Then she started work on her master’s degree. During the last six months before she finished her required work, she completed sixteen hours of course work, finished a master’s thesis, devoted fifty hours to private therapy, and taught school for four of those months. Often she would come home exhausted at the end of the day, then stay up studying until 1:00 A.M. or later. Without her husband’s help, Sister Lovell says she couldn’t have reached her goal.

    “Actually, we all worked together,” Ed Lovell explains. “She did what she could at home, and I saw that the rest was taken care of.”

    Arva was awarded her master’s degree in speech pathology and audiology in 1973.

    Over the years, the Lovells also supported Paula and Ann in developing many talents and interests, including some that other people would have thought impossible for them. There were dance lessons, “in spite of the fact that we couldn’t really hear the music as well as the other kids,” Ann says. Paula remembers wishing that she could play the piano as did her older sisters, Sue and Kenna. She set that as a goal for herself, and received much encouragement from the family. “Some people later thought that it was amazing I could play the piano. But I was never told I couldn’t do it, so I never had any doubt that I could.

    Paula says of the relationship with her sister, “It was wonderful to grow up with someone else with hearing problems. We were able to talk to each other, share our problems, encourage each other. Ann and I were really close as sisters and friends.

    “Sometimes when we get together with the entire family, we can’t understand a lot that is going on because everybody is talking, so Ann and I start lip-reading to each other. People say our mouths are going one hundred miles per hour, and not a sound is coming out. We can talk to each other from clear across the room, if we want.”

    Ed and Arva Lovell constantly stressed to all the children the importance of a college education. Sue, Sallie, and Kenna (now Mrs. Rick Thiriot) each completed bachelor’s or master’s degrees. Bob is a year short of a degree in business management.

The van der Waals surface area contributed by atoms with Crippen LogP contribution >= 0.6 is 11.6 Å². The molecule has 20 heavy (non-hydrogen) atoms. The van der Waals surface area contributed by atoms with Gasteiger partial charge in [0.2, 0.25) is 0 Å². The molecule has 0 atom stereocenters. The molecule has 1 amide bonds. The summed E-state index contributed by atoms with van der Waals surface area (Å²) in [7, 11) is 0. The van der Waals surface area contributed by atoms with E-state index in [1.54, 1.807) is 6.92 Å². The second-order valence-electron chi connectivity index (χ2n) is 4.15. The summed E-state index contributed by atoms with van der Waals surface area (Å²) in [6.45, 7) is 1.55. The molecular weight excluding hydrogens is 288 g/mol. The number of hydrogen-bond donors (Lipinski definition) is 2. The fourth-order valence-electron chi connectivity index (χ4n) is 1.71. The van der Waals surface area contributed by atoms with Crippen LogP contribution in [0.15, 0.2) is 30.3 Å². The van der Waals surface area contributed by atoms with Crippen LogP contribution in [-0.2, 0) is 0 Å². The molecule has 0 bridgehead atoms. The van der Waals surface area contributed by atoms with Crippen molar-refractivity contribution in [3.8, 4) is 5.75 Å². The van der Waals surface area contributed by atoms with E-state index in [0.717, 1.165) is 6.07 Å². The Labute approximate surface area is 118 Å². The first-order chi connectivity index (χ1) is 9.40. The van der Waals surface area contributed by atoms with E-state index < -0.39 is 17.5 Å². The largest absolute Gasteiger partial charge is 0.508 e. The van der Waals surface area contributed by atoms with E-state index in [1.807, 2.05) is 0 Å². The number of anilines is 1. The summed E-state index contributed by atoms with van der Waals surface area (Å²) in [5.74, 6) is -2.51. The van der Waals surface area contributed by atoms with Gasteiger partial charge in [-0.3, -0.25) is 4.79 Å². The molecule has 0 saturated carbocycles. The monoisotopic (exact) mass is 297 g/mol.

Paula met her husband, Richard Titus, through correspondence, as he served in the mission field with her brother, Bob. The couple and their four sons live in Seattle. “It isn’t always easy for her,” Paula’s mother observes, “raising four active little boys. Sometimes she can’t tell exactly what the children are saying to her, and she can’t always hear the telltale sounds of mischief. But the older boys are now a big help to her, telling her when the baby is crying or needs her attention.”

    Ann received a bachelor’s degree in public health and behavior science from the University of Utah. “I never realized all my mother did for me, until I left home and went to college,” she muses. “I soon learned the frustration of trying to learn by having to work it all out myself.” She remembers periods of discouragement; she quit college once for a couple of years, and “came close to quitting two or three other times.”

    “I’m so glad Mom and Dad went all out for me during the years I was at home,” she says thankfully. “I had a basic education behind me, together with the knowledge that I was capable of achieving anything I wanted, scholastically. The confidence I had in my own abilities came from the successes I had in my early years, provided by parents who saw that I got the help I needed.”

    • Norma H. Hill, mother of seven, is public communications director of the Riverside First Ward and the Blackfoot Idaho Northwest Stake.

    Photography by Eldon Linschoten